A brush with Ford’s Human Machine Interface (HMI)

We rented a Ford Galaxy minivan for a day. Nice car, if you need the space. And such sophisticated controls… way too sophisticated for its own good, or for its users’, if you ask me.

Ford is very proud of its latest Human Machine Interface:

Human Machine Interface (HMI) -An upgraded instrument cluster plus a new steering wheel including toggle switches … take vehicle ergonomics to a new level. …
HMI is standard on all Ford S-MAX and Galaxy models. It is simple and intuitive to operate. It follows strict, straightforward and logical rules and combines critical areas of ergonomic development to optimize the interaction of the driver with the comfort and entertainment systems. …
The system enables a controlled dialogue between the driver and various support systems – radio, navigation system, Adaptive Cruise Control, and mobile phone.

Ford Galaxy minivan

So, my experience as a new user (remember, “intuitive” means a new user can figure it out without recourse to a manual): I wanted to zero the trip kilometer counter readout. After looking in vain for the standard push-rod near the odometer, I tried the 5-button toggle pad on the steering wheel hub, which turned out to control a multi-level menu system that eventually – after drilling maybe 3 levels down – let me clear the readout (not before forcing me through an ‘are you sure?’ confirmation). Pushing a standard button while driving is one thing; operating a complex multi-step interface, one which is different from car to car, is as silly as it is unsafe. I haven’t located the cruise control submenu, but the standard buttons on the wheel would certainly have been faster to use…

I suspect I may have figured it out wrong, and maybe there is a faster way to achieve this result via a different sub-menu. But then, I’m an experienced technologist; if I couldn’t do better at first try, your average driver would likely have done worse.

Another case in point: in this car, if you switch on the turn signal and change your mind, clicking the lever back to the center position will leave the signal on for 2-3 extra cycles. Not sure whether this is due to some ill-conceived “strict, straightforward and logical rule” the Ford designers applied, or whether the car’s computer is so busy doing other feats (polling the trip counter reset action?…) to respond faster. Either way, we were better off when the lever simply actuated a switch that directly controlled the blinking lamp.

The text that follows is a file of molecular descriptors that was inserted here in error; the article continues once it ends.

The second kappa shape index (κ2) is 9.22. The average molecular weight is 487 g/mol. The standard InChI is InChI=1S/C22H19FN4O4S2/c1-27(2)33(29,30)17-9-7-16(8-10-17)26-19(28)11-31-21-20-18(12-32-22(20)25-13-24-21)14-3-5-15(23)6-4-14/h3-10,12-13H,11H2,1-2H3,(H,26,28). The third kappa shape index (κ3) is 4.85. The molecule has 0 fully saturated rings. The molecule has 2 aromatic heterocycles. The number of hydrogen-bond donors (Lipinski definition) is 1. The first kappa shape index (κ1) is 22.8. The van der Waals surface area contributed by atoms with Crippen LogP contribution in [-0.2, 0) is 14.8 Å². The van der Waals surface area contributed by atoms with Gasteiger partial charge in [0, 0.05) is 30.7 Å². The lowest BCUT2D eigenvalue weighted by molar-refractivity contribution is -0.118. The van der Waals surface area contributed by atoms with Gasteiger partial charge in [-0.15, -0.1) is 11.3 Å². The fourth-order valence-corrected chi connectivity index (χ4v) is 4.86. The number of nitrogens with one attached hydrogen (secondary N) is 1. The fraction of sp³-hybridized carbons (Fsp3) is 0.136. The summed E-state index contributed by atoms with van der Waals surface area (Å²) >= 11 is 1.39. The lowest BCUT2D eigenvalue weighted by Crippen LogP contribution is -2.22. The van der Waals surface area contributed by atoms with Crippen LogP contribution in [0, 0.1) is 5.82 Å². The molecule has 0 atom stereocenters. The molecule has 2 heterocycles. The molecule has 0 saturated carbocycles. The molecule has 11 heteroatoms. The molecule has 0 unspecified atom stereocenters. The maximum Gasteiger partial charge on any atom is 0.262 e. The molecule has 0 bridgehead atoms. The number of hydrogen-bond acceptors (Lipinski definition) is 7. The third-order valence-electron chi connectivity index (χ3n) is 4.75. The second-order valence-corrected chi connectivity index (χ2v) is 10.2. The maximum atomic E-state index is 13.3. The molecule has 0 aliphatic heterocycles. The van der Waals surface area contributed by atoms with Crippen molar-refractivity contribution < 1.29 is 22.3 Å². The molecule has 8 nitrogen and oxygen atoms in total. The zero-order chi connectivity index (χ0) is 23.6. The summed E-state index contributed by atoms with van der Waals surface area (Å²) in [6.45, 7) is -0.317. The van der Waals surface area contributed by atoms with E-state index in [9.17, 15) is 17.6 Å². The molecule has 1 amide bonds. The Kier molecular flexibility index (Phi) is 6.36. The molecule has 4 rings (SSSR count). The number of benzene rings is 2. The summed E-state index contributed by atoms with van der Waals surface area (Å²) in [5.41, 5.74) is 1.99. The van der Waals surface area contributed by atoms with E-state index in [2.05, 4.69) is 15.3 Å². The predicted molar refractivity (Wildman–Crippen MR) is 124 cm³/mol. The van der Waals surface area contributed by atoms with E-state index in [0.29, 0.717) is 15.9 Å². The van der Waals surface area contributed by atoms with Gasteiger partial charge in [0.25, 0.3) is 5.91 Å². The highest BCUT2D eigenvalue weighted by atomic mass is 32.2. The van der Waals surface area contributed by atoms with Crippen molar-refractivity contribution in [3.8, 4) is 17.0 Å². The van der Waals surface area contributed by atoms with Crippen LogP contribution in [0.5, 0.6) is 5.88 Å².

Take note, Ford: you make excellent cars – please keep them simple to use!

Photo source: Wikimedia commons

5 Responses to “A brush with Ford’s Human Machine Interface (HMI)”


  1. 1 Amitai

    It’s not the same car!

    While in general, I tend to agree with your criticism of overly sophisticated interfaces in the automotive industry, I have to point out that the car in the picture is not the car of which the press release speaks. The one in your photo (I assume its the one you drove) is an older model. Hopefully, ford have fixed some of the issues you mentioned.

    Another aspect of this, though, is that car makers (and makers of other technology), often try to come up with new design ideas which, while taking some time to get accustomed to, do eventually improve the usability of their product. It takes time to get used to such things, and renting such a car can be a frustrating experience, because you do not have this time.

    Oh, and the turn signal – it’s a feature, not a bug. When you just push the lever – without going past the “click” – it will start 3 cycles of indicating. This is so that you can indicate when changing lanes, without having to either hold the lever in place, or push it back to its neutral position afterward.

  2. 2 Nathan Zeldes

    Hi Amitai,

    Of course it isn’t the same car… ours was black! 🙂

    Seriously, the photo is a public domain one, not the one we drove, which had only 10K KM on it, so must’ve been the 2007 or 2008 model. I now added the photo source to the post.

    I agree some progress is for the better – although I tend to notice they often make two steps forward, then weed out the bad ideas and take one step back. Like when one automaker introduced that seat belt that strapped you in automatically…

    The turn signal feature sounds good, though I distinctly recall in our minivan it also worked when you clicked the lever fully then back. Maybe the switch has some jitter?

  3. 3 Will

    The car pictured is a Mk1 Ford Galaxy, which was introduced in 1995(!) and discontinued in 2000. It’s far too old for that sort of thing!

  4. 4 Nathan Zeldes

    Yep… I admitted to the error in my previous comment, after Amitai pointed this out.

  5. 5 andre

    Ford the best car 🙂

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